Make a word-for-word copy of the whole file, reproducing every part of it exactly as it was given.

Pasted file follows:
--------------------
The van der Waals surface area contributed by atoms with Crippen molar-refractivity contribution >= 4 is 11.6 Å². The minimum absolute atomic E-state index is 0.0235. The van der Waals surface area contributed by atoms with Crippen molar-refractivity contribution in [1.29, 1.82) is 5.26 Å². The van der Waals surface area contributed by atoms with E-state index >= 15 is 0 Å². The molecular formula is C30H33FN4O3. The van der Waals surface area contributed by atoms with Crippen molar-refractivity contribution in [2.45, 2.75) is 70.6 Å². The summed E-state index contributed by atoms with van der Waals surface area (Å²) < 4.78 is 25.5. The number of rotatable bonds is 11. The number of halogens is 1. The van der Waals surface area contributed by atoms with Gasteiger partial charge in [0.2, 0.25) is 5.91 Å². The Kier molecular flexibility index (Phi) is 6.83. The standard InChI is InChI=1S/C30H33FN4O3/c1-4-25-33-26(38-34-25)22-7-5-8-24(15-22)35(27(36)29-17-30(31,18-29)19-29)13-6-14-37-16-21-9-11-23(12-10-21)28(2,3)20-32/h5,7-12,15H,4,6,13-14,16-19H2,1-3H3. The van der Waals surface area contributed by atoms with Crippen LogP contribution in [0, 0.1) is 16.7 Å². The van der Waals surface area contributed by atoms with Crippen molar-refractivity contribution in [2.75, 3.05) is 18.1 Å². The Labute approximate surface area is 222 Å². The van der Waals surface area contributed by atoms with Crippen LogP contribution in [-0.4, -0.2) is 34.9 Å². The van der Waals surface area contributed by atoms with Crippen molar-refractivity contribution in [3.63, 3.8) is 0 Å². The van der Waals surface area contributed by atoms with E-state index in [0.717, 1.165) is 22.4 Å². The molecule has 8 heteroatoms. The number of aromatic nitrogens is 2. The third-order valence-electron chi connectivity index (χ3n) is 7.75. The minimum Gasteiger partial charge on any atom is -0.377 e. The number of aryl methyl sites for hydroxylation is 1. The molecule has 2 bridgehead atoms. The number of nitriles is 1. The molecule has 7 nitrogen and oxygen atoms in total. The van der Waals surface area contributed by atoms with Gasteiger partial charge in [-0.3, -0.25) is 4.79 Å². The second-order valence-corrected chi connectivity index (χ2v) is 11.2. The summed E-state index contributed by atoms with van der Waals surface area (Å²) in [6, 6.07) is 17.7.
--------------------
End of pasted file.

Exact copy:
The van der Waals surface area contributed by atoms with Crippen molar-refractivity contribution >= 4 is 11.6 Å². The minimum absolute atomic E-state index is 0.0235. The van der Waals surface area contributed by atoms with Crippen molar-refractivity contribution in [1.29, 1.82) is 5.26 Å². The van der Waals surface area contributed by atoms with E-state index >= 15 is 0 Å². The molecular formula is C30H33FN4O3. The van der Waals surface area contributed by atoms with Crippen molar-refractivity contribution in [2.45, 2.75) is 70.6 Å². The summed E-state index contributed by atoms with van der Waals surface area (Å²) < 4.78 is 25.5. The number of rotatable bonds is 11. The number of halogens is 1. The van der Waals surface area contributed by atoms with Gasteiger partial charge in [0.2, 0.25) is 5.91 Å². The Kier molecular flexibility index (Phi) is 6.83. The standard InChI is InChI=1S/C30H33FN4O3/c1-4-25-33-26(38-34-25)22-7-5-8-24(15-22)35(27(36)29-17-30(31,18-29)19-29)13-6-14-37-16-21-9-11-23(12-10-21)28(2,3)20-32/h5,7-12,15H,4,6,13-14,16-19H2,1-3H3. The van der Waals surface area contributed by atoms with Crippen LogP contribution in [0, 0.1) is 16.7 Å². The van der Waals surface area contributed by atoms with Crippen molar-refractivity contribution in [2.75, 3.05) is 18.1 Å². The Labute approximate surface area is 222 Å². The van der Waals surface area contributed by atoms with Crippen LogP contribution in [-0.4, -0.2) is 34.9 Å². The van der Waals surface area contributed by atoms with Crippen molar-refractivity contribution in [3.63, 3.8) is 0 Å². The van der Waals surface area contributed by atoms with E-state index in [0.717, 1.165) is 22.4 Å². The molecule has 8 heteroatoms. The number of aromatic nitrogens is 2. The third-order valence-electron chi connectivity index (χ3n) is 7.75. The minimum Gasteiger partial charge on any atom is -0.377 e. The number of aryl methyl sites for hydroxylation is 1. The molecule has 2 bridgehead atoms. The number of nitriles is 1. The molecule has 7 nitrogen and oxygen atoms in total. The van der Waals surface area contributed by atoms with Gasteiger partial charge in [-0.3, -0.25) is 4.79 Å². The second-order valence-corrected chi connectivity index (χ2v) is 11.2. The summed E-state index contributed by atoms with van der Waals surface area (Å²) in [6, 6.07) is 17.7.